But I learnt two things from doing that performance. One was I had to have very low expectation of audience participation, and the other one was that judging quality is a very tricky area, and my lecturer afterwards, he said to me, he said that was fun he said, but I don’t know if it was good art. Because quality then, you know I realised there was this sort of tension between the idea of popularity and quality within the art world, and they seemed often to be almost at odds with each other. "

Full transcript:

British Museum 'A History of the World in 100 objects'

The Ain Sikhri Lovers

I love this sculpture because it speaks to humans of all ages - is our capacity for love and relationship one of the main things that defines us as human beings?

The Barbican: Martian Museum of Terrestrial Art

Amnesty FGM campaign - MOMA Design and Violence blog

I saw this recently and I think it is really powerful - it uses the human imagination to make a really strong and emotional impression about an issue that is very hard to represent visually (the issue of FGM - Female Genital Mutilation).

 "Creating an ad campaign to raise awareness on this subject must have been a challenge. Because of its intimate nature, using graphic images—which other campaigns could have used with few qualms—is not an option. Instead of pushing the boundaries on violent imagery or watering down the message with beautiful faces of poor girls, the designer has used a powerful solution that, in my view, expresses the outrage without degrading the viewer or the victim. Even though the practice of infibulation is almost literally pictured here, those ads use strong symbolism and the power of imagination to make sure we won’t stay indifferent. And we should not."

Scenes in corridors

At 7.40 is a scene from Willy Wonka and the Chocolate Factory (1971) which I based my installation partly on

Ai Wei Wei - When is smashing a work of art, a work of art?

Ai Wei Wei photographed his work 'Dropping a Han Dynasty Urn in 1995' where he smashed a precious vase, then recently someone smashed his work in the Perez Museum in Miami - is it only art when someone well known for creating art does it?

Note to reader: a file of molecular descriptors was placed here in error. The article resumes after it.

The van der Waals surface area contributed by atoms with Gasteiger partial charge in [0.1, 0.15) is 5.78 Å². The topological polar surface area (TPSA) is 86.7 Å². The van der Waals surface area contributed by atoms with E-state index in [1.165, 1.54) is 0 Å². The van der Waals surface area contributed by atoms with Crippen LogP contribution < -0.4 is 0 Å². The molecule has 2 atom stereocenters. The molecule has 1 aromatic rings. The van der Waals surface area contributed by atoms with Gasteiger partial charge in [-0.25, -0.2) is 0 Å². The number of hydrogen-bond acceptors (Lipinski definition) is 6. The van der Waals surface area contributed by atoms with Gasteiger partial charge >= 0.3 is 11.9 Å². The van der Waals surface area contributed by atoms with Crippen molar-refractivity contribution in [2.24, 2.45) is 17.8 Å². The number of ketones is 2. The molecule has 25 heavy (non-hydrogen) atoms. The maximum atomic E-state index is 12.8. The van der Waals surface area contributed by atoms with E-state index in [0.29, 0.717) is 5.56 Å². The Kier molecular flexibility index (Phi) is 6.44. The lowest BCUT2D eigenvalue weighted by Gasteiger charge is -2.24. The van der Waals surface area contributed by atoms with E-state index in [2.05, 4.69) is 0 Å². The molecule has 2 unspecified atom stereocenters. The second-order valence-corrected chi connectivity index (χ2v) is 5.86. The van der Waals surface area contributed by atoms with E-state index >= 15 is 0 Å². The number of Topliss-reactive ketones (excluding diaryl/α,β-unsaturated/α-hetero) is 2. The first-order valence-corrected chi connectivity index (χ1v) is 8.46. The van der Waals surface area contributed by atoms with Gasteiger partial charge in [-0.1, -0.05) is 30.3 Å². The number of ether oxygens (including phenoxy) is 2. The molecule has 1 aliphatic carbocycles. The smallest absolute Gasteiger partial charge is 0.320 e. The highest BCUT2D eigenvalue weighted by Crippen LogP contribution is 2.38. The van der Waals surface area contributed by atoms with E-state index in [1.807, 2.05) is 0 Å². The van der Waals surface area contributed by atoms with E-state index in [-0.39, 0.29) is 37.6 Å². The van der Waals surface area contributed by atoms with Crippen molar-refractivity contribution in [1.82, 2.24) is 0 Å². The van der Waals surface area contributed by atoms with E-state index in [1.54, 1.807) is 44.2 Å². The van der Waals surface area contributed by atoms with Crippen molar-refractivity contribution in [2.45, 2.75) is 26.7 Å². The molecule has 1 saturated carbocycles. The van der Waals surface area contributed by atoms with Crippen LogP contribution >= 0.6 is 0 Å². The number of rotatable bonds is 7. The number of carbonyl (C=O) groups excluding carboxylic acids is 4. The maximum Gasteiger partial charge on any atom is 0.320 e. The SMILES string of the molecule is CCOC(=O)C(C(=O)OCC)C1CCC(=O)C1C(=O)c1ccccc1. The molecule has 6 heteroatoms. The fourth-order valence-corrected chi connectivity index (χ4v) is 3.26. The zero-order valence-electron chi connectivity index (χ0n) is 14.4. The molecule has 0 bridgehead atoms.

Immersive theatre

Terror and Wonder: Guardian review

For this is not an exhibition about art. It seeks out something more intangible – the nature of imagination.

'Myths' at the Blue Elephant theatre

The set was quite simple but the actors suspended disbelief with abandon! they played many different characters and wove many tales.

Chasing Mirrors Portraits of the Unseen


Personal objects belonging to the collective, representing an aspect of their personality or a meaningful experience, have been wrapped in cloth with the artist through a process of ritual and shared reflection. These objects will be suspended in the gallery and mirrored from above and below to create a series of three sculptures. Moving away from the concept of a portrait depicting personality through physical appearance, the exploration of language and the use of personal objects will create a collective portrait of these young people.

Bobby Baker

Bobby Baker is a woman, and an artist. She lives in London. In a career spanning nearly four decades she has, amongst other things, made a life-sized edible version of her family and driven around the streets of London strapped to the back of a truck yelling at passers by through a megaphone to ‘Pull Yourselves Together.’

Bobby Baker

One day I admired my technique while peeling carrots. I was spending a great deal of my time doing mundane tasks and decided that an international satellite link should be set up where my live actions would be beamed around the world to crowds of cheering spectators. The next best thing was to open my kitchen to the public and display a set of live actions. This toured and was shown on Australian TV – I was mobbed thereafter in the street with people saying they’d taken to hurling pears around and felt “Bloody marvellous, thank you, Bobby.”

She takes such care to enjoy little things!

Ethelburga Tower: At home in a high-rise

Geffrye Museum Exhibition

Photographs by Mark Cowper